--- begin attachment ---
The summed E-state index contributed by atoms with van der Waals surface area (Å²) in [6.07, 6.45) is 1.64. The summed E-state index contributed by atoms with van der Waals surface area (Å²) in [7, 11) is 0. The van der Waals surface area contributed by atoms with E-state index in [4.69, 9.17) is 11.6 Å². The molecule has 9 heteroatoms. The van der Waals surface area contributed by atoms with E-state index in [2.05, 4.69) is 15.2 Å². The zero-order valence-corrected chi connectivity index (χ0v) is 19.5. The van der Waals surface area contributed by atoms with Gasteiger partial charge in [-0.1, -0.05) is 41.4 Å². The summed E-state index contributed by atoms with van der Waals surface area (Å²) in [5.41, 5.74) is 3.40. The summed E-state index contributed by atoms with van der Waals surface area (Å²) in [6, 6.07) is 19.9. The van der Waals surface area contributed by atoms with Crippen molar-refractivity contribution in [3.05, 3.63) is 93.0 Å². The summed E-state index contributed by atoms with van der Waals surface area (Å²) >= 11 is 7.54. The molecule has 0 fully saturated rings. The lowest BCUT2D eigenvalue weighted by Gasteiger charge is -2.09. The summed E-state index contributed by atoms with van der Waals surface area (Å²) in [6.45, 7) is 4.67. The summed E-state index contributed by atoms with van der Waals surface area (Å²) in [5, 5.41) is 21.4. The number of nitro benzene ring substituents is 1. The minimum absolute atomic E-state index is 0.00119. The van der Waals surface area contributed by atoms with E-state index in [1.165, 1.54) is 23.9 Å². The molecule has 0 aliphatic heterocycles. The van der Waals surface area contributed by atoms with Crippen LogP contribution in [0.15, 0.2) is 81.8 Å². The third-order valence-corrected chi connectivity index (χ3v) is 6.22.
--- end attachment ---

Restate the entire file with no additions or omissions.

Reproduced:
The summed E-state index contributed by atoms with van der Waals surface area (Å²) in [6.07, 6.45) is 1.64. The summed E-state index contributed by atoms with van der Waals surface area (Å²) in [7, 11) is 0. The van der Waals surface area contributed by atoms with E-state index in [4.69, 9.17) is 11.6 Å². The molecule has 9 heteroatoms. The van der Waals surface area contributed by atoms with E-state index in [2.05, 4.69) is 15.2 Å². The zero-order valence-corrected chi connectivity index (χ0v) is 19.5. The van der Waals surface area contributed by atoms with Gasteiger partial charge in [-0.1, -0.05) is 41.4 Å². The summed E-state index contributed by atoms with van der Waals surface area (Å²) in [5.41, 5.74) is 3.40. The summed E-state index contributed by atoms with van der Waals surface area (Å²) in [6, 6.07) is 19.9. The van der Waals surface area contributed by atoms with Crippen molar-refractivity contribution in [3.05, 3.63) is 93.0 Å². The summed E-state index contributed by atoms with van der Waals surface area (Å²) >= 11 is 7.54. The molecule has 0 fully saturated rings. The lowest BCUT2D eigenvalue weighted by Gasteiger charge is -2.09. The summed E-state index contributed by atoms with van der Waals surface area (Å²) in [6.45, 7) is 4.67. The summed E-state index contributed by atoms with van der Waals surface area (Å²) in [5, 5.41) is 21.4. The number of nitro benzene ring substituents is 1. The minimum absolute atomic E-state index is 0.00119. The van der Waals surface area contributed by atoms with E-state index in [1.165, 1.54) is 23.9 Å². The molecule has 0 aliphatic heterocycles. The van der Waals surface area contributed by atoms with Crippen LogP contribution in [0.15, 0.2) is 81.8 Å². The third-order valence-corrected chi connectivity index (χ3v) is 6.22.